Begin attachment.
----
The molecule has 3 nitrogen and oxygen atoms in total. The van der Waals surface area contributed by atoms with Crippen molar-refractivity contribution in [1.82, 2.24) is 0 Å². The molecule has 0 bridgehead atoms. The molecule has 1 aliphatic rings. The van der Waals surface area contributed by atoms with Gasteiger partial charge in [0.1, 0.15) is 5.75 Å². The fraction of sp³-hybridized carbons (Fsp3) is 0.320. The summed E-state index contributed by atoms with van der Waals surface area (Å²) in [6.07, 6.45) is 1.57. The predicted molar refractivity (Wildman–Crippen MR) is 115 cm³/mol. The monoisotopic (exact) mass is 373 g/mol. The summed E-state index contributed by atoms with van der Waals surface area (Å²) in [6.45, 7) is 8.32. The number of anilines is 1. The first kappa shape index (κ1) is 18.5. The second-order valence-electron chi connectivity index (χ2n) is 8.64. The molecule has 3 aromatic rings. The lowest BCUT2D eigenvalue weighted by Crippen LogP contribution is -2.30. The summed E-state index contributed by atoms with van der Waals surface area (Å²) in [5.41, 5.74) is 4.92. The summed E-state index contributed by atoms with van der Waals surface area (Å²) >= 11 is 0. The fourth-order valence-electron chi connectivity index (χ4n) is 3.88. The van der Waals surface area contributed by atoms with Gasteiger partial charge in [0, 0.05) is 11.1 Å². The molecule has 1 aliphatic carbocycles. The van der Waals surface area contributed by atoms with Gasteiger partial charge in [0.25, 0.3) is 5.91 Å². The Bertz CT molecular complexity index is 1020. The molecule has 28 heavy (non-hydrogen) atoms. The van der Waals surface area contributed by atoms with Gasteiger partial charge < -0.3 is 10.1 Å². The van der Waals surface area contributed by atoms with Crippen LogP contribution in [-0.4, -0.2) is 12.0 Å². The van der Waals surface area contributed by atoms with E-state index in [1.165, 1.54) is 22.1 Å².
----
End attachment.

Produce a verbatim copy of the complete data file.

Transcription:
The molecule has 3 nitrogen and oxygen atoms in total. The van der Waals surface area contributed by atoms with Crippen molar-refractivity contribution in [1.82, 2.24) is 0 Å². The molecule has 0 bridgehead atoms. The molecule has 1 aliphatic rings. The van der Waals surface area contributed by atoms with Gasteiger partial charge in [0.1, 0.15) is 5.75 Å². The fraction of sp³-hybridized carbons (Fsp3) is 0.320. The summed E-state index contributed by atoms with van der Waals surface area (Å²) in [6.07, 6.45) is 1.57. The predicted molar refractivity (Wildman–Crippen MR) is 115 cm³/mol. The monoisotopic (exact) mass is 373 g/mol. The summed E-state index contributed by atoms with van der Waals surface area (Å²) in [6.45, 7) is 8.32. The number of anilines is 1. The first kappa shape index (κ1) is 18.5. The second-order valence-electron chi connectivity index (χ2n) is 8.64. The molecule has 3 aromatic rings. The lowest BCUT2D eigenvalue weighted by Crippen LogP contribution is -2.30. The summed E-state index contributed by atoms with van der Waals surface area (Å²) in [5.41, 5.74) is 4.92. The summed E-state index contributed by atoms with van der Waals surface area (Å²) >= 11 is 0. The fourth-order valence-electron chi connectivity index (χ4n) is 3.88. The van der Waals surface area contributed by atoms with Gasteiger partial charge in [0, 0.05) is 11.1 Å². The molecule has 1 aliphatic carbocycles. The van der Waals surface area contributed by atoms with Gasteiger partial charge in [0.25, 0.3) is 5.91 Å². The Bertz CT molecular complexity index is 1020. The molecule has 28 heavy (non-hydrogen) atoms. The van der Waals surface area contributed by atoms with Gasteiger partial charge < -0.3 is 10.1 Å². The van der Waals surface area contributed by atoms with Crippen LogP contribution in [-0.4, -0.2) is 12.0 Å². The van der Waals surface area contributed by atoms with E-state index in [1.165, 1.54) is 22.1 Å².